Bridekirk (St. Bridget)
BRIDEKIRK (St. Bridget), a parish, in the union of Cockermouth, Allerdale ward below Derwent, W. division of Cumberland; comprising the townships of Bridekirk, Great and Little Broughton, Dovenby, Papcastle, Ribton, and Tallentire; and containing 2112 inhabitants, of whom 121 are in the township of Bridekirk, 2 miles (N. by W.) from Cockermouth. This parish, which takes its name from its patron saint, contains some quarries of limestone and white freestone, and extends about five miles along the northern bank of the river Derwent, near which the land is fertile; a wet soil, incumbent on clay or limestone, prevails on its northern side. The living is a discharged vicarage, valued in the king's books at £10. 13. 4., and in the patronage of Mrs. Dykes; net income, £137; impropriators, Mrs. Dykes, the Earl of Lonsdale, William Brown and J. S. Fisher, Esqrs., and Captain Senhouse. The church is an ancient edifice, principally in the Norman style, but modernised a few years since, by the erection of a new tower, and the enlargement of several windows: it contains a singular font, which, according to Camden, was brought from the Roman station at Papcastle, exhibiting, in rude relief, various designs symbolical of the serpent and the forbidden fruit, the expulsion of Adam and Eve from Paradise, the baptism of Christ, &c., likewise a Runic inscription. Sir Joseph Williamson, secretary of state in the reign of Charles II.; and Thomas Tickell, the poet and essayist, born in 1686, were natives of this place, each during the incumbency of his father.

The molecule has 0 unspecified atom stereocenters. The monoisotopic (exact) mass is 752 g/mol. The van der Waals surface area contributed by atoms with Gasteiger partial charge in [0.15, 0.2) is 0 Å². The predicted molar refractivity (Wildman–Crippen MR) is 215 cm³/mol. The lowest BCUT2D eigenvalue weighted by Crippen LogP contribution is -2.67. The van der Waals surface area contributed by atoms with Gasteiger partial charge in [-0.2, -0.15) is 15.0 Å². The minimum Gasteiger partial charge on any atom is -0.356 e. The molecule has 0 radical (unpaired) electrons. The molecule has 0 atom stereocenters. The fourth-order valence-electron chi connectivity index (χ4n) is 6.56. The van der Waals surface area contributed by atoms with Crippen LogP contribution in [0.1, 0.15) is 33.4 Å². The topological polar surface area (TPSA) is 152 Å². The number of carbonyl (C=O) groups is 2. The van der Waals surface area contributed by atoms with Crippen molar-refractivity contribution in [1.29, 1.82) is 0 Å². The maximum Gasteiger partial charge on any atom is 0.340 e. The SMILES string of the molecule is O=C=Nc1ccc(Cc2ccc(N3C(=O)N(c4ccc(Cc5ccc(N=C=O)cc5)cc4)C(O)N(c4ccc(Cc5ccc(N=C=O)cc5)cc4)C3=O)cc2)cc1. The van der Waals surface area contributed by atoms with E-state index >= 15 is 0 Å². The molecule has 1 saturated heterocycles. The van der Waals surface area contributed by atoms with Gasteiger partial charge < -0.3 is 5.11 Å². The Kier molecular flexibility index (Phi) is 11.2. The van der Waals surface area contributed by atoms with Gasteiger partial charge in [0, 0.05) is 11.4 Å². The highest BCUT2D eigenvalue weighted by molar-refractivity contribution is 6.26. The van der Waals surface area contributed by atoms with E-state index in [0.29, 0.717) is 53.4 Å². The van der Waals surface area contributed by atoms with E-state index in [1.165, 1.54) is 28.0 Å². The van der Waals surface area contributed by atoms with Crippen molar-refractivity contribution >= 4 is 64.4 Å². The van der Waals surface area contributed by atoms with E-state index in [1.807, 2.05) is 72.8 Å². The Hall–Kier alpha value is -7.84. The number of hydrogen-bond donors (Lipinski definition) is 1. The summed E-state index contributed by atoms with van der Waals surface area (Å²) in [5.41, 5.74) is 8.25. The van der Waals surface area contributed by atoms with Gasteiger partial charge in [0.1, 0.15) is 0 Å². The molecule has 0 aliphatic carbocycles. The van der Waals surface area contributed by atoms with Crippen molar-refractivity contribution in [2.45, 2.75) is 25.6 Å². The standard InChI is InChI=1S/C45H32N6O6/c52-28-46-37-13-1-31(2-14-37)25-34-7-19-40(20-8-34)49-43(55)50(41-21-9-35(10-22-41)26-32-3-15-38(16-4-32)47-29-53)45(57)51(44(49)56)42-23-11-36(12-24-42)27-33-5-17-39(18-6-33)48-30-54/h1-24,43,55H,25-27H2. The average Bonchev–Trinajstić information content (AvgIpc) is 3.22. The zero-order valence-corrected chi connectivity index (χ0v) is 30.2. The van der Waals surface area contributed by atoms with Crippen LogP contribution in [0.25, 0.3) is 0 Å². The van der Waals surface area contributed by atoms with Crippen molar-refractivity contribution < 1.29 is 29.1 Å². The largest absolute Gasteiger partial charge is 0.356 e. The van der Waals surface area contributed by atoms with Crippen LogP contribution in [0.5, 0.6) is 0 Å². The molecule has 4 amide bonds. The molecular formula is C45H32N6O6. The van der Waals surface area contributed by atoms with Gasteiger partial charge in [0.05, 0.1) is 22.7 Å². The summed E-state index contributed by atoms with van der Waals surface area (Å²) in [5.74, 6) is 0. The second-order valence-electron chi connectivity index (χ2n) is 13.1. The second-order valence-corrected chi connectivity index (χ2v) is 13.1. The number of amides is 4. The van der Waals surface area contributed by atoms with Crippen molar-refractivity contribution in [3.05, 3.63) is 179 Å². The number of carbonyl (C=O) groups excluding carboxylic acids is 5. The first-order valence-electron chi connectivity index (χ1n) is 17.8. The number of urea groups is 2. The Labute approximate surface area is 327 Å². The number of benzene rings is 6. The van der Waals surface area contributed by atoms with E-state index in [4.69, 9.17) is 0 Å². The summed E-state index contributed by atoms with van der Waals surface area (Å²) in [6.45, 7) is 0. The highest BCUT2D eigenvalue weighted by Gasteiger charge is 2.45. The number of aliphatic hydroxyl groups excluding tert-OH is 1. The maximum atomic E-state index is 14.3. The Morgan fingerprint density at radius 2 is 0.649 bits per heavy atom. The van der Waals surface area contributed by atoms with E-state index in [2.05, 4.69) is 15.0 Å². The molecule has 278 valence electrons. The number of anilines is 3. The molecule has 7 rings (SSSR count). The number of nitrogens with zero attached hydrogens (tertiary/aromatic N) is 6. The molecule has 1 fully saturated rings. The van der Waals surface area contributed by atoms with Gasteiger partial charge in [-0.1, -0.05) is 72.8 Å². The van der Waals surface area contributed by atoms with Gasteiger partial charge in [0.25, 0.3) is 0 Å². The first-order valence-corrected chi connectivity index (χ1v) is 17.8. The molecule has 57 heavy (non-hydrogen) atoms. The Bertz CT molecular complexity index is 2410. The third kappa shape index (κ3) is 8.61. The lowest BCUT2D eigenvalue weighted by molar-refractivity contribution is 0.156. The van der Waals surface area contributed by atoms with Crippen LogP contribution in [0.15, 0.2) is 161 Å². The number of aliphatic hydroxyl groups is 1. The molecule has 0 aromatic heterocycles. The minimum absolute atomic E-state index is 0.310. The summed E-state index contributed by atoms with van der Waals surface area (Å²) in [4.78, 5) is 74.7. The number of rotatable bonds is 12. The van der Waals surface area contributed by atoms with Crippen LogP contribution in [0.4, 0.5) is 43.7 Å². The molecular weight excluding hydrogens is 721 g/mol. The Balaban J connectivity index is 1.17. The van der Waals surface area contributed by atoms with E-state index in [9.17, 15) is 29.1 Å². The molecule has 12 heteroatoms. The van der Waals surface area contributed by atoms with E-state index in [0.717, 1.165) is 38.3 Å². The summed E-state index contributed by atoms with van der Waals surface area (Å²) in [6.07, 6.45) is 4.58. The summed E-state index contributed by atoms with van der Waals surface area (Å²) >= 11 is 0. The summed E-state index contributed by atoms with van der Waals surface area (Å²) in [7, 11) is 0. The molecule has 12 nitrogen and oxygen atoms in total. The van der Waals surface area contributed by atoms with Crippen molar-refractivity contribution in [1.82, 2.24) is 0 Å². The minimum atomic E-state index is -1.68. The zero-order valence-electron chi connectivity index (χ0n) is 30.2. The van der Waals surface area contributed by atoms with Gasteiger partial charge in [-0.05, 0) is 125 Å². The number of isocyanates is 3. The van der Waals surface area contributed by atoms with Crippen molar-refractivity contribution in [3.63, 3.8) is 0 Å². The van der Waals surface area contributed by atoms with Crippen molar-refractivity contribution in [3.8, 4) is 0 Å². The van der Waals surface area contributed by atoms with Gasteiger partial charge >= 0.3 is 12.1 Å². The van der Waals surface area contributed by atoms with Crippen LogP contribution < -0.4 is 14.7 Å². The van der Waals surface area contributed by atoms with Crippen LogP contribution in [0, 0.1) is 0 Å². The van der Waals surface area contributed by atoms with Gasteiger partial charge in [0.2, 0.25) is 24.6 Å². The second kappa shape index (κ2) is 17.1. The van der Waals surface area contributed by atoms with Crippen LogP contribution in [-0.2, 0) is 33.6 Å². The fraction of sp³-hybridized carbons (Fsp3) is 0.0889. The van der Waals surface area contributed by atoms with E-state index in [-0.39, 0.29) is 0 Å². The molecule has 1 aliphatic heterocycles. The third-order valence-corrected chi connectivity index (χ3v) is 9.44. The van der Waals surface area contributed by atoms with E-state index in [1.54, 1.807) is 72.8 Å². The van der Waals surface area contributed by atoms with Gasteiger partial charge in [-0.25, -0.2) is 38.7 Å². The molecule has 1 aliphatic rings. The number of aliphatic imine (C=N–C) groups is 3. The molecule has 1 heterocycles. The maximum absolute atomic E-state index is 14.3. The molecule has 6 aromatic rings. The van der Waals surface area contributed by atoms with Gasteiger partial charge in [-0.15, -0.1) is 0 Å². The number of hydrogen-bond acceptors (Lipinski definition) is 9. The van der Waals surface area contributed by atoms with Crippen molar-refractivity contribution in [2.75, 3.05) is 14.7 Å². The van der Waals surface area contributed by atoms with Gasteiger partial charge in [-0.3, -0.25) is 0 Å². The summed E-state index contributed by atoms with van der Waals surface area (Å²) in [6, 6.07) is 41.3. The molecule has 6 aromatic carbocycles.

Transcribed from A Topographical Dictionary of England, by Samuel Lewis, seventh edition, published 1858.